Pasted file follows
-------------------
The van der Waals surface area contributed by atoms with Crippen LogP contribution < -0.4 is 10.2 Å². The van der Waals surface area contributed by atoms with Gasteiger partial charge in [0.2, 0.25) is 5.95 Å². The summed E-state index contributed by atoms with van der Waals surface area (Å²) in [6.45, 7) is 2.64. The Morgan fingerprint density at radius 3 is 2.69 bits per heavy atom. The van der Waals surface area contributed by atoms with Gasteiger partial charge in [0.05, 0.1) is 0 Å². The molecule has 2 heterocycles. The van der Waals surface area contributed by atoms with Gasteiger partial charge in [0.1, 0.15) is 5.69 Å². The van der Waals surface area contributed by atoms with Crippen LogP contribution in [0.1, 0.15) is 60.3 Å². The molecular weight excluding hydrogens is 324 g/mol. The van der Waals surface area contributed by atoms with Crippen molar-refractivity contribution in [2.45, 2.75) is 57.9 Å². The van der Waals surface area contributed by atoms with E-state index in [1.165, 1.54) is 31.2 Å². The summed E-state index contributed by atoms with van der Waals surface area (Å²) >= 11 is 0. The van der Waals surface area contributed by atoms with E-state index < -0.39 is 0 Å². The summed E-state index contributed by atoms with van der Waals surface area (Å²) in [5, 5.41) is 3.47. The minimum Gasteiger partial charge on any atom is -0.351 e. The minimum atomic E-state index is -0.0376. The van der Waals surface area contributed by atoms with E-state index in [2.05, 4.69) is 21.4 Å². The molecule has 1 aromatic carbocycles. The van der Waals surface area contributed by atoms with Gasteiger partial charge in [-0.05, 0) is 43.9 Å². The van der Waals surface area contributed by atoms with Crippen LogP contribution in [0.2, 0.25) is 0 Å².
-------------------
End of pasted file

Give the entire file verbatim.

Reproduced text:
The van der Waals surface area contributed by atoms with Crippen LogP contribution < -0.4 is 10.2 Å². The van der Waals surface area contributed by atoms with Gasteiger partial charge in [0.2, 0.25) is 5.95 Å². The summed E-state index contributed by atoms with van der Waals surface area (Å²) in [6.45, 7) is 2.64. The Morgan fingerprint density at radius 3 is 2.69 bits per heavy atom. The van der Waals surface area contributed by atoms with Gasteiger partial charge in [0.05, 0.1) is 0 Å². The molecule has 2 heterocycles. The van der Waals surface area contributed by atoms with Gasteiger partial charge in [0.1, 0.15) is 5.69 Å². The van der Waals surface area contributed by atoms with Crippen LogP contribution in [0.1, 0.15) is 60.3 Å². The molecular weight excluding hydrogens is 324 g/mol. The van der Waals surface area contributed by atoms with Crippen molar-refractivity contribution in [2.45, 2.75) is 57.9 Å². The van der Waals surface area contributed by atoms with E-state index in [1.165, 1.54) is 31.2 Å². The summed E-state index contributed by atoms with van der Waals surface area (Å²) >= 11 is 0. The van der Waals surface area contributed by atoms with E-state index < -0.39 is 0 Å². The summed E-state index contributed by atoms with van der Waals surface area (Å²) in [5, 5.41) is 3.47. The minimum Gasteiger partial charge on any atom is -0.351 e. The minimum atomic E-state index is -0.0376. The van der Waals surface area contributed by atoms with E-state index in [2.05, 4.69) is 21.4 Å². The molecule has 1 aromatic carbocycles. The van der Waals surface area contributed by atoms with Gasteiger partial charge in [-0.05, 0) is 43.9 Å². The van der Waals surface area contributed by atoms with Crippen LogP contribution in [0.2, 0.25) is 0 Å².